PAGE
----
The North Face is a behemoth in the outdoors industry, and by 2015 the brand has a goal to grow its business substantially to reach $3 billion in sales. Its influence is huge, from product development and sponsored athletes to trends on the retail floor.
I had a chance to sit down with the company’s president, Todd Spaletto. Here are some excerpts from our Q&A on gear and the outdoors world.
Gear Junkie: What event or expedition are you most excited about for this coming year?
Todd Spaletto: We are doing a few amazing expeditions. But I am really excited about the Olympics. [The North Face designed the U.S. Freeskiing Olympic Team uniforms.]
What are your personal goals for 2014 in fitness or the outdoors?
I’m going to make it public. I am going to train for either a marathon or a 50K.
What is your favorite new product for 2014 from your company?
The Fuse Form outerwear stands out. These are jackets made from one single piece of fabric. They are cut intricately and folded into shape.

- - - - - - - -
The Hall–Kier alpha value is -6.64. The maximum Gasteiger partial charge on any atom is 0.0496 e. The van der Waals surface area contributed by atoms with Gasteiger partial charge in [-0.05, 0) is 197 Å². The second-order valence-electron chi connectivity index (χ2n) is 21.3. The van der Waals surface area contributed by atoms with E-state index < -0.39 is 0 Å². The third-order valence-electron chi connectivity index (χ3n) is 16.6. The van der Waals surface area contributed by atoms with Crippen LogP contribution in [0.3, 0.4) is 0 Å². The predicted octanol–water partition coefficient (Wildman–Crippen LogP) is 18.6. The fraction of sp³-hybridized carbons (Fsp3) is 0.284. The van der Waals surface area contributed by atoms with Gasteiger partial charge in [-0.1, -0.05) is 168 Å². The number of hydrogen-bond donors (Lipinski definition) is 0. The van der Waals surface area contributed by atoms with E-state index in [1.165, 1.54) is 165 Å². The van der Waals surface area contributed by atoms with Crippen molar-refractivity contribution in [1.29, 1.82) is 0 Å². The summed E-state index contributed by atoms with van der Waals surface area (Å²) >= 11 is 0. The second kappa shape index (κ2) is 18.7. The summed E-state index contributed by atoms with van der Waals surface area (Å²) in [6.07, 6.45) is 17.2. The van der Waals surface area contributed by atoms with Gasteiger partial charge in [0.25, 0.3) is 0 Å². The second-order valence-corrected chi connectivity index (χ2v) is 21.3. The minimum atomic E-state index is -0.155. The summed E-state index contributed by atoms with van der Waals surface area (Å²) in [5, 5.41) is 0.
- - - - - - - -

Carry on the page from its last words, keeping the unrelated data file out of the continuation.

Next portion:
Name one product you’d like to see come to market that doesn’t yet exist.
In general, I’d like to see more innovation in equipment. Hard goods have not evolved like apparel and outerwear have. But for something concrete, one product would be a reactive fabric technology. It would react and change properties with the environment and adapt to the weather or the person sweating and being active in the outdoors.
The North Face has hopes to reach $3 billion in sales. How will this happen?
To start, we hope to increase our international sales. There are also distribution strategies, including direct-to-consumer sales and getting our products in more stores. For example, we are now in more than 400 specialty-running stores in the U.S., and it’s growing.
Put “$3 billion in sales” in perspective. What would it mean if the company gets to this level?
For one thing, The North Face will hopefully grow to be known as more than a cold weather brand. We are a year-round active brand.
How does a giant outdoors brand “keep its soul,” so to speak?
A big part of soul is corporate culture. Ours is strong. The geography of where the brand is also helps. We are near the ocean, mountains, and have access to almost anything in the outdoors very close in and around the Bay Area. That makes an impact. —Stephen Regenold